"This is a freaking great book and I highly recommend it…if you are passionate about the history of 'the world's greatest city,' this book is something you must have in your collection." --JapanThis.com
Edward Seidensticker's A History of Tokyo 1867-1989
tells the fascinating story of Tokyo's transformation from the Shogun's capital in an isolated Japan to the largest and the most modern city in the world. With the same scholarship and sparkling style that won him admiration as the foremost translator of great works of Japanese literature, Seidensticker offers the reader his brilliant vision of an entire society suddenly wrenched from an ancient feudal past into the modern world in a few short decades, and the enormous stresses and strains that this brought with it.
Originally published as two volumes, Seidensticker's masterful work is now available in a handy, single paperback volume. Whether you're a history buff or Tokyo-bound traveler looking to learn more, this insightful book offers a fascinating look at how the Tokyo that we know came to be.
This edition contains an introduction by Donald Richie, the acknowledged expert on Japanese culture who was a close personal friend of the author, and a preface by geographer Paul Waley that puts the book into perspective for modern readers.About the Author:Edward Seidensticker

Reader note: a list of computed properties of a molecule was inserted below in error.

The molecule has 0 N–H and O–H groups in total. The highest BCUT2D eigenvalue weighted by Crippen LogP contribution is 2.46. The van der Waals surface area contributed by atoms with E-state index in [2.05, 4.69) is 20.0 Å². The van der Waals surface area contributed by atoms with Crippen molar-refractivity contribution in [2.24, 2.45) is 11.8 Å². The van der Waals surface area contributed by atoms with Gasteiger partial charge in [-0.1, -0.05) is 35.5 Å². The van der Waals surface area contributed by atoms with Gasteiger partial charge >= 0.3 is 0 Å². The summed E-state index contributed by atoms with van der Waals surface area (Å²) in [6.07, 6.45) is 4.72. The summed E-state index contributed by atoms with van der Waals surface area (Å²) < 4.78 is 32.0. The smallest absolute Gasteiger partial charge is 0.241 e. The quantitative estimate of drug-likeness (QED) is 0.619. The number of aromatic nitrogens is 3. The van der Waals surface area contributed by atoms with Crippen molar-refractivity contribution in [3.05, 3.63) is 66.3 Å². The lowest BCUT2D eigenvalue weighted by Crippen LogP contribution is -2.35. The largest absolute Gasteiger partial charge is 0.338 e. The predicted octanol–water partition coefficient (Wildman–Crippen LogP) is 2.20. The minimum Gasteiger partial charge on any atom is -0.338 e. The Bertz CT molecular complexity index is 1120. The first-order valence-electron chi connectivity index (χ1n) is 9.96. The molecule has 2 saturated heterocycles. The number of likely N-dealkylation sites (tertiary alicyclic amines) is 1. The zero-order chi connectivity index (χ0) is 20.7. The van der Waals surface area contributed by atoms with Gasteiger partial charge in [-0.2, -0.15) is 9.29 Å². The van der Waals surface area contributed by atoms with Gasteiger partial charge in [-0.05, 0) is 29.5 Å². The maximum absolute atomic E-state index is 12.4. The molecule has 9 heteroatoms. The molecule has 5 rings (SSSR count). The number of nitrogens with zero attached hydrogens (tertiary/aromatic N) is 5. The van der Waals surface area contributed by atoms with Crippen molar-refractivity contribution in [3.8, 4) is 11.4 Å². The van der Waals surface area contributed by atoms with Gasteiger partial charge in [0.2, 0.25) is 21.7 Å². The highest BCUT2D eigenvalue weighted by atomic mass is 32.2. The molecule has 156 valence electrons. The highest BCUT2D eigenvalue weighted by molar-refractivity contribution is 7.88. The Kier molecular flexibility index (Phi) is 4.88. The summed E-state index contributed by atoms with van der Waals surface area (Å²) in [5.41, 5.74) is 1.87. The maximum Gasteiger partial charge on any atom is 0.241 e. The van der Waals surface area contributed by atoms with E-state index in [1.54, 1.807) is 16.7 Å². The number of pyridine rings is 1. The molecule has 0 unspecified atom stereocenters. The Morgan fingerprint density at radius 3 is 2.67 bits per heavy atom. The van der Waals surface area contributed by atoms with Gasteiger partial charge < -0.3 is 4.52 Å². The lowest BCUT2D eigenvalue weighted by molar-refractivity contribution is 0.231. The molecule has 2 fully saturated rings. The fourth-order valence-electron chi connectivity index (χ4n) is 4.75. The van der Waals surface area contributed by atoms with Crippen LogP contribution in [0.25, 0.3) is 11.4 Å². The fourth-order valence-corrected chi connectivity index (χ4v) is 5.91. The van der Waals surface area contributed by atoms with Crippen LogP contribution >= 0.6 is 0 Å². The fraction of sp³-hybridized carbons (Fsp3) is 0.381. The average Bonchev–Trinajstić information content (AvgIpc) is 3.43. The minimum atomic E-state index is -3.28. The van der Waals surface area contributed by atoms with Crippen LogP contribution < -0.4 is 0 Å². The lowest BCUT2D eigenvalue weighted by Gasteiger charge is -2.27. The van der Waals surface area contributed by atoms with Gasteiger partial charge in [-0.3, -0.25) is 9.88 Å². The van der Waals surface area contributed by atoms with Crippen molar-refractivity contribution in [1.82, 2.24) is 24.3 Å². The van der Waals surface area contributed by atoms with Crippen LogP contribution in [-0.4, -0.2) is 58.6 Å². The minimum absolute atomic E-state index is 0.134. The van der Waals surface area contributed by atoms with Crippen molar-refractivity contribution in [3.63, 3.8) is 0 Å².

(1921-2007) was a distinguished translator and scholar who was responsible for introducing the works of a number of important modern Japanese novelists to the English-speaking world. At the time of the writing of this book, he was spending half of the year in New York where he was Professor of Japanese at Columbia University and half of the year in Tokyo. He is widely known for his translation of The Tale of Genji
, which he described as "a labor of love"--it took almost 10 years to complete. He also wrote several nonfiction books about Japan and was awarded a National Book Award for his translation of The Sound of the Mountain
in 1971. Donald Richie
(1924-2013) spent nearly sixty years witnessing and reporting on the transformation of Japan from its postwar devastation to a twenty-first century economic and cultural powerhouse. Paul Waley
is a geographer at the University of Leeds. He has written several books on Tokyo's history, social development, and its changing dynamics in contemporary Japan.